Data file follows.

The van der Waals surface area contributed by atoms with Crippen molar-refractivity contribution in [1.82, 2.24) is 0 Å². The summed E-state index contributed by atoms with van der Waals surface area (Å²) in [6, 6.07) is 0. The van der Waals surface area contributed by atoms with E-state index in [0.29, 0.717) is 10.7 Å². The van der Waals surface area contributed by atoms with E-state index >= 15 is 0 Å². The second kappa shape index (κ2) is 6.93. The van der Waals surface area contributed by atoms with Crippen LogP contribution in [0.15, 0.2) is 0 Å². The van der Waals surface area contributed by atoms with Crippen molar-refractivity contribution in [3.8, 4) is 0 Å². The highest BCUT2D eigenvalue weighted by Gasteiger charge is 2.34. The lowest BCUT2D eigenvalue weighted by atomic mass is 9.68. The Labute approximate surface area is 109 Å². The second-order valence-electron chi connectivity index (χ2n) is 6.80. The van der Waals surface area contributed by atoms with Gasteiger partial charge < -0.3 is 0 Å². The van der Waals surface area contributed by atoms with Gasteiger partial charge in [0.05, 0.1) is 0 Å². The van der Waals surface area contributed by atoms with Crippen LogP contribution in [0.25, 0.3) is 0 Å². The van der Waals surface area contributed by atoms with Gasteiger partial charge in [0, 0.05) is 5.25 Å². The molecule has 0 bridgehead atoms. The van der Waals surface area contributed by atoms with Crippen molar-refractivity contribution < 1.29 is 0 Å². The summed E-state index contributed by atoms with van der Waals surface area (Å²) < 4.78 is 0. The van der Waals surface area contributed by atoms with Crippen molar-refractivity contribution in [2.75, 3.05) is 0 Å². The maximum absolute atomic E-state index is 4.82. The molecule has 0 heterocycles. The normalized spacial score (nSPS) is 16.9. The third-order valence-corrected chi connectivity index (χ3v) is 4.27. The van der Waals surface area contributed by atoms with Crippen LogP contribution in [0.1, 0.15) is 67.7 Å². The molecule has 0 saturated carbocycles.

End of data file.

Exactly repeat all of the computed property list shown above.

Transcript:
The van der Waals surface area contributed by atoms with Crippen molar-refractivity contribution in [1.82, 2.24) is 0 Å². The summed E-state index contributed by atoms with van der Waals surface area (Å²) in [6, 6.07) is 0. The van der Waals surface area contributed by atoms with E-state index in [0.29, 0.717) is 10.7 Å². The van der Waals surface area contributed by atoms with E-state index >= 15 is 0 Å². The second kappa shape index (κ2) is 6.93. The van der Waals surface area contributed by atoms with Crippen LogP contribution in [0.15, 0.2) is 0 Å². The van der Waals surface area contributed by atoms with Crippen molar-refractivity contribution in [3.8, 4) is 0 Å². The highest BCUT2D eigenvalue weighted by Gasteiger charge is 2.34. The lowest BCUT2D eigenvalue weighted by atomic mass is 9.68. The Labute approximate surface area is 109 Å². The second-order valence-electron chi connectivity index (χ2n) is 6.80. The van der Waals surface area contributed by atoms with Gasteiger partial charge < -0.3 is 0 Å². The van der Waals surface area contributed by atoms with Gasteiger partial charge in [0.05, 0.1) is 0 Å². The van der Waals surface area contributed by atoms with Crippen LogP contribution in [0.25, 0.3) is 0 Å². The van der Waals surface area contributed by atoms with Gasteiger partial charge in [0, 0.05) is 5.25 Å². The molecule has 0 bridgehead atoms. The van der Waals surface area contributed by atoms with Crippen molar-refractivity contribution < 1.29 is 0 Å². The summed E-state index contributed by atoms with van der Waals surface area (Å²) < 4.78 is 0. The van der Waals surface area contributed by atoms with Crippen molar-refractivity contribution in [2.75, 3.05) is 0 Å². The maximum absolute atomic E-state index is 4.82. The molecule has 0 heterocycles. The normalized spacial score (nSPS) is 16.9. The third-order valence-corrected chi connectivity index (χ3v) is 4.27. The van der Waals surface area contributed by atoms with Crippen LogP contribution in [0.1, 0.15) is 67.7 Å². The molecule has 0 saturated carbocycles.